Fear and Loving in Petaluma

July 2, 2014

I missed writing my blog last week because there was a lot going on: several days of crushing despair also known as PMS, a lost and found cat, some mysterious piles of poo that have appeared near our garage and back door. (Either a serial killer with Chron’s Disease is stalking us or a very, very large raccoon is in our midst. If my family turns up dead from knife wounds or rabies, the mystery will be solved.) I also had to go to the dentist. Going to the dentist is like going to the mechanic. I have no idea what they’re really doing under the hood but it’s always expensive. And painful. Dental pain is worse than labor.

 

The other thing that made me procrastinate is that I’ve been trying to write about love. I wanted to expand on one of the prompts used during last week’s Mornings with Moms group. Even though I could categorize much of my life as a disaster—my flossing regime, the number of VolderMom episodes I’ve had this week, that stubborn belly fat my Facebook feed ads keep reminding me about—the one thing that feels fundamentally right in my life is love.

 

Trying to boil it down, however, into a few scenes without sounding like a Hallmark knock-off has been totally impossible. There are moments of our lives together that stand out in my mind, like in the early days when I was in grad school and we lived in our little apartment in Fair Oaks. We had so much free time back then. We could read the newspaper together in bed while drinking orange juice from a carafe. (If we had had a carafe back then. Now that I think about it, we didn’t even have a bed. We slept on some sleeping bags piled on the floor for months.) Talk about true love. There’s no way in hell I’d sleep on the floor these days. Even with our primitive sleeping arrangements, the lack of lumbar support, and my even-then sketchy oral hygiene, we were happy. We had love.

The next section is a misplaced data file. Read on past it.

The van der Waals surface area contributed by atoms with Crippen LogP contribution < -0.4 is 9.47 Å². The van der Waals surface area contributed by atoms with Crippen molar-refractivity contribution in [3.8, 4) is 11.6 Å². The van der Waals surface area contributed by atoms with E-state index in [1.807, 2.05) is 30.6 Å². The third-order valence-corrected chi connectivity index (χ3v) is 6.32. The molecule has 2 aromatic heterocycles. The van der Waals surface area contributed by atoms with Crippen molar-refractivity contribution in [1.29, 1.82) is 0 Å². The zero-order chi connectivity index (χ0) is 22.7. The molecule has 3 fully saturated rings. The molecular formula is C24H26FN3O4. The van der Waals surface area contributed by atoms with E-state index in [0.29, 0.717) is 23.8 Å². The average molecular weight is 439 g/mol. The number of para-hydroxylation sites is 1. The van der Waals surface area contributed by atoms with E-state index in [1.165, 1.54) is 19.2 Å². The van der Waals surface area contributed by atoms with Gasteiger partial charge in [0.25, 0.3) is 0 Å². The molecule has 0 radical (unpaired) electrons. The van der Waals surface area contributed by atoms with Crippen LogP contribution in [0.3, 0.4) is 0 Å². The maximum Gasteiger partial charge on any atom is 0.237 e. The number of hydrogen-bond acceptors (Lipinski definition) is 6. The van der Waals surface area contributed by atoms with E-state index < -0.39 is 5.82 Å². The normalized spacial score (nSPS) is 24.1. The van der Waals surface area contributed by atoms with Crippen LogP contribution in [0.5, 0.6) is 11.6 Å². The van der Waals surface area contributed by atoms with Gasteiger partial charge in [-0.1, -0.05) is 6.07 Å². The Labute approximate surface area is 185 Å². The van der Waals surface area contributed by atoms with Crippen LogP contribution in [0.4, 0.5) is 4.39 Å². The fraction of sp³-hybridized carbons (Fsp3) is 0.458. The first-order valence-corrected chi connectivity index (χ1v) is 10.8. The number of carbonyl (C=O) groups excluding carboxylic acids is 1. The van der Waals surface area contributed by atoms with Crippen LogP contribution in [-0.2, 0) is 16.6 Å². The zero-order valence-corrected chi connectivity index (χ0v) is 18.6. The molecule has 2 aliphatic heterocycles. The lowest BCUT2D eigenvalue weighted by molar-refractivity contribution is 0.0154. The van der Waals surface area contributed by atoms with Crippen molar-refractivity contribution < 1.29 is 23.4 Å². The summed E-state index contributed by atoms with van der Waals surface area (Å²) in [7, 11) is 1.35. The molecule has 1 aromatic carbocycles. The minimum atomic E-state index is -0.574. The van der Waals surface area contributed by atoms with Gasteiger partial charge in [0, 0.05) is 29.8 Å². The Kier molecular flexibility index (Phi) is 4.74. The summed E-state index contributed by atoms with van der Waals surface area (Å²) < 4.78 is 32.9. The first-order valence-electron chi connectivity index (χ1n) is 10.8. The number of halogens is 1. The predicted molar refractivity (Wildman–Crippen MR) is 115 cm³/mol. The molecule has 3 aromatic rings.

I still haven’t figured out the gist of what I want to say about that, but while trying to write about my love for Andrew, it occurred to me that for some of us, writing itself is an act of love. Giving one’s self the quiet and space needed to siphon off some of the thoughts rolling around in the old noggin is an act of self-love.

 

Ron Weasley once said “You sort of start thinking anything’s possible if you’ve got enough nerve.” For me, having the nerve means working on my book, no matter how terrible the first draft seems to be. Maybe it’s like that for you too. Picture, it, there we are, with our pens and papers surrounded by mountains of unfolded laundry, just doing it. Writing badly about love. Or whatever needs to be written.

 

The characters we create, the memories we exhume and scribble down, they’ll be there for us long after those piles of laundry are folded and put away and dirtied again. Maybe we can’t hold on to love or freshly folded towels forever, but with enough nerve we can write about it and have something substantial that says I was here. I lived. I cleaned up a strange person’s (or very large raccoon’s) poo and lived to tell about it. If you have stories you don’t want to forget, or that you’ve been longing to create, join us and give it a try.

 

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